Saturday, February 19, 2011

Some publications by Berkenkotter et al.

Here are a couple of sources that I love. I find these studies very stimulating and inspiring, I guess because they are ecological. I hope you enjoy them too.

Berkenkotter, C., Huckin, T. N., & Ackerman, J. (1988). Conventions, conversations, and the writer: Case study of a student in a rhetoric Ph. D. Program. Research in the Teaching of English, 22(1), 9-44.

Abstract: This report describes one writer's attempts to master the reading and writing tasks required of him in his first year in a rhetoric doctoral program, an undertaking characterized here as achieving specialized disciplinary literacy. The investigators used participant-observer and case study data collecting techniques, then analyzed the data using a combination of qualitative and quantitative measures. From the analyzed data the researchers reconstructed the process through which the student became familiar with new subject matters and unfamiliar rhetorical and linguistic conventions. The findings suggest that achieving disciplinary literacy requires that the writer be able to integrate procedural with substantive/declarative knowledge . In this case, the student's knowledge of appropriate discourse conventions with his developing knowledge of a disciplinary community's issues and research methodology.

In this article, the authors investigate the socialization process of a graduate student and
his attempts to become a competent participant in his discipline by finding a balance
between his previous experience and the expectations of his new discourse community.
More specifically, the study investigates a graduate student’s developmental process of
disciplinary literacy in a rhetoric doctoral program by examining the literacy tools he is
exposed to and those he produces as part of achieving membership in his new discourse
community. The methods used in this case study are text analysis, interviews, and self
reports. The findings of this case study suggest that
  • Writers do not enter their new discourse communities as blank slates but rather they make use of their previous experience, which may be turn out to be a resource or an obstacle (p. 16).
  • There is a close relationship between “disciplinary-based thinking and writing” (p. 18).
  • Being able to write for a discourse community requires knowledge of what to write as well as how to convey that information appropriately (e.g., choosing appropriate register) (p. 18).
  • Writing in a discipline requires knowledge of both content (domain) and form (p. 19).
  • Learning genre knowledge is not a linear, or smooth, process (for example, on page 27, the authors write about “selective relaxation of constraints”). 
Here are a couple of things that I find worth mentioning about the study.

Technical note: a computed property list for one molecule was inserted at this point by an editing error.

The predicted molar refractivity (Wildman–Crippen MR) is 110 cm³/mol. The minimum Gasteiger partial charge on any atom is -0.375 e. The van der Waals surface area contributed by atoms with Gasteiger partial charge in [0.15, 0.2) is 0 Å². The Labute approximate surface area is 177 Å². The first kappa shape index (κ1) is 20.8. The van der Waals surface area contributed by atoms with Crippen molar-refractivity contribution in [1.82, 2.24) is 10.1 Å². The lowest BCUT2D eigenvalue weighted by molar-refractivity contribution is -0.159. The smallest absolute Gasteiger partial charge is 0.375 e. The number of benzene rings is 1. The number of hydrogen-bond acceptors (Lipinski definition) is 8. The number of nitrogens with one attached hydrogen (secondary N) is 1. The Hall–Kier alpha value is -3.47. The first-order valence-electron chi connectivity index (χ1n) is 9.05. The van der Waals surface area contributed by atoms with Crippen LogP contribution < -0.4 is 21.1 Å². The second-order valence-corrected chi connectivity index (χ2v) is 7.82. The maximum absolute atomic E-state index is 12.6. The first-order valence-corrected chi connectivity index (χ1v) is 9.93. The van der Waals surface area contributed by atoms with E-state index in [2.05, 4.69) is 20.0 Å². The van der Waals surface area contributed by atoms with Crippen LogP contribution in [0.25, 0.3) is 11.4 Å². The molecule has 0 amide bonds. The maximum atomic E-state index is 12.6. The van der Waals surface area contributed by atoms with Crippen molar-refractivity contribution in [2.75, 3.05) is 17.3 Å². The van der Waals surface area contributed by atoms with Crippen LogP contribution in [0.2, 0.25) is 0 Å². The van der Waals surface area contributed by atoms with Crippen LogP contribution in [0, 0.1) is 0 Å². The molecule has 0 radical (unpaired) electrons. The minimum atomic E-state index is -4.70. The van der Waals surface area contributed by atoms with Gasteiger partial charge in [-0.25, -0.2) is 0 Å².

Different from most articles I have read so far Berkenkotter et al. are interested in answering the question how rather than what of genre knowledge. In other words, rather than focusing on what is to be learned, such as cohesion, the authors investigate how genre knowledge is learned. To use second language writing concepts, the authors examine the process in conjunction with the product.

Rather than using a corpus for the discourse community, the authors choose a corpus that consists of what the graduate student is exposed to. Thus, the baseline from which the student is evaluated is not the entire discourse community but rather what he is familiar with (for example, the readings for his classes and the publications of his professor) and his previous texts. I have never seen a study like this before. Usually the researchers choose what is to be selected for the corpus. I think this approach adds ecological validity to this study.

Berkenkotter et al. use both qualitative and quantitative research methods.

Berkenkotter, C. & Huckin, T. N. (1993). Rethinking genre from a sociocognitive perspective. Written Communication, 10, 475-509.

Abstract: This article argues for an activity-based theory of genre knowledge. Drawing on empirical findings from case study research emphasizing “insider knowledge” and on structuration theory, activity theory, and rhetorical studies, the authors propose five general principles for genre theory: (a) Genres are dynamic forms that mediate between the unique features of individual contexts and the features that recur across contexts; (b) genre knowledge is embedded in communicative activities of daily and professional life and is thus a form of “situated cognition”; (c) genre knowledge embraces both form and content, including a sense of rhetorical appropriateness; (d) the use of genres simultaneously constitutes and reproduces social structures; and (e) genre conventions signal a discourse community's norms, epistemology, ideology, and social ontology.

Berkenkotter, C.& Huckin, T. N.  (1995). Genre knowledge in disciplinary communication: Cognition, culture, power. Hillsdale, NJ: Erlbaum. 

Berkenkotter, C., Huckin, T. N., & Ackerman, J. (1991). Social context and socially constructed texts: The initiation of a graduate student into a writing research community. In C. Bazerman and J. G. Paradis (Eds.). Textual dynamics of the professions: Historical and contemporary studies of writing in professional communities (pp.191-215). Madison, WL: University of Wisconsin Press.

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